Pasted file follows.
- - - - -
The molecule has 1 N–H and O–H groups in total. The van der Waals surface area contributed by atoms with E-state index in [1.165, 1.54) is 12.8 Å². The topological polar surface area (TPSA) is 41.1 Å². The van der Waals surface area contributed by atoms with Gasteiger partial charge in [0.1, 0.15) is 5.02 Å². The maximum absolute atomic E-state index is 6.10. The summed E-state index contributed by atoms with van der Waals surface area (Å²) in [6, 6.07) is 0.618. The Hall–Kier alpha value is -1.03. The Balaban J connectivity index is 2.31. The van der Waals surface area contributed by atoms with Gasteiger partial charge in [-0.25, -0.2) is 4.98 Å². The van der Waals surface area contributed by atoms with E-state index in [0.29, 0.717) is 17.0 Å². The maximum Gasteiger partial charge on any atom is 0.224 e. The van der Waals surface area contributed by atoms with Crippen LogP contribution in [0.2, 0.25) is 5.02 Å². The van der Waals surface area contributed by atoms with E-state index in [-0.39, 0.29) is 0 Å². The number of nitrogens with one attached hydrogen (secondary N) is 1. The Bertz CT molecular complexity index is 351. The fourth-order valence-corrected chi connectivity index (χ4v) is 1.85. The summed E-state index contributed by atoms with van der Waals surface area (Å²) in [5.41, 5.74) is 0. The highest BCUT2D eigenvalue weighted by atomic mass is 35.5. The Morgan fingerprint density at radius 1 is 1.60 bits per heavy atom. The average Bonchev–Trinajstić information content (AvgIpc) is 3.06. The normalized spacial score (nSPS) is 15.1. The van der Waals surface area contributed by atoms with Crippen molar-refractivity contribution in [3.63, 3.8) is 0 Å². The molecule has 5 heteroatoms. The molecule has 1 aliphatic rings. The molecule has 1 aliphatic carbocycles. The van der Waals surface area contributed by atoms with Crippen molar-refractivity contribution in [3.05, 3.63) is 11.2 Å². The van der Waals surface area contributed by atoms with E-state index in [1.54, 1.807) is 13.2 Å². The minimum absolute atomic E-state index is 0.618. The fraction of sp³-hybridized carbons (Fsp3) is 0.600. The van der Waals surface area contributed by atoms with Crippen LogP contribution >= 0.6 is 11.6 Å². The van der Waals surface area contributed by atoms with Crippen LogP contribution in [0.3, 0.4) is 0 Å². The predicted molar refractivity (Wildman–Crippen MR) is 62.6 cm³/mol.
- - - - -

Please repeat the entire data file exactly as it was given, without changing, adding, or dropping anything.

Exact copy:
The molecule has 1 N–H and O–H groups in total. The van der Waals surface area contributed by atoms with E-state index in [1.165, 1.54) is 12.8 Å². The topological polar surface area (TPSA) is 41.1 Å². The van der Waals surface area contributed by atoms with Gasteiger partial charge in [0.1, 0.15) is 5.02 Å². The maximum absolute atomic E-state index is 6.10. The summed E-state index contributed by atoms with van der Waals surface area (Å²) in [6, 6.07) is 0.618. The Hall–Kier alpha value is -1.03. The Balaban J connectivity index is 2.31. The van der Waals surface area contributed by atoms with Gasteiger partial charge in [-0.25, -0.2) is 4.98 Å². The van der Waals surface area contributed by atoms with E-state index in [0.29, 0.717) is 17.0 Å². The maximum Gasteiger partial charge on any atom is 0.224 e. The van der Waals surface area contributed by atoms with Crippen LogP contribution in [0.2, 0.25) is 5.02 Å². The van der Waals surface area contributed by atoms with E-state index in [-0.39, 0.29) is 0 Å². The number of nitrogens with one attached hydrogen (secondary N) is 1. The Bertz CT molecular complexity index is 351. The fourth-order valence-corrected chi connectivity index (χ4v) is 1.85. The summed E-state index contributed by atoms with van der Waals surface area (Å²) in [5.41, 5.74) is 0. The highest BCUT2D eigenvalue weighted by atomic mass is 35.5. The Morgan fingerprint density at radius 1 is 1.60 bits per heavy atom. The average Bonchev–Trinajstić information content (AvgIpc) is 3.06. The normalized spacial score (nSPS) is 15.1. The van der Waals surface area contributed by atoms with Crippen molar-refractivity contribution in [3.63, 3.8) is 0 Å². The molecule has 5 heteroatoms. The molecule has 1 aliphatic rings. The molecule has 1 aliphatic carbocycles. The van der Waals surface area contributed by atoms with Crippen molar-refractivity contribution in [3.05, 3.63) is 11.2 Å². The van der Waals surface area contributed by atoms with E-state index in [1.54, 1.807) is 13.2 Å². The minimum absolute atomic E-state index is 0.618. The fraction of sp³-hybridized carbons (Fsp3) is 0.600. The van der Waals surface area contributed by atoms with Crippen LogP contribution >= 0.6 is 11.6 Å². The van der Waals surface area contributed by atoms with Crippen LogP contribution in [0.3, 0.4) is 0 Å². The predicted molar refractivity (Wildman–Crippen MR) is 62.6 cm³/mol.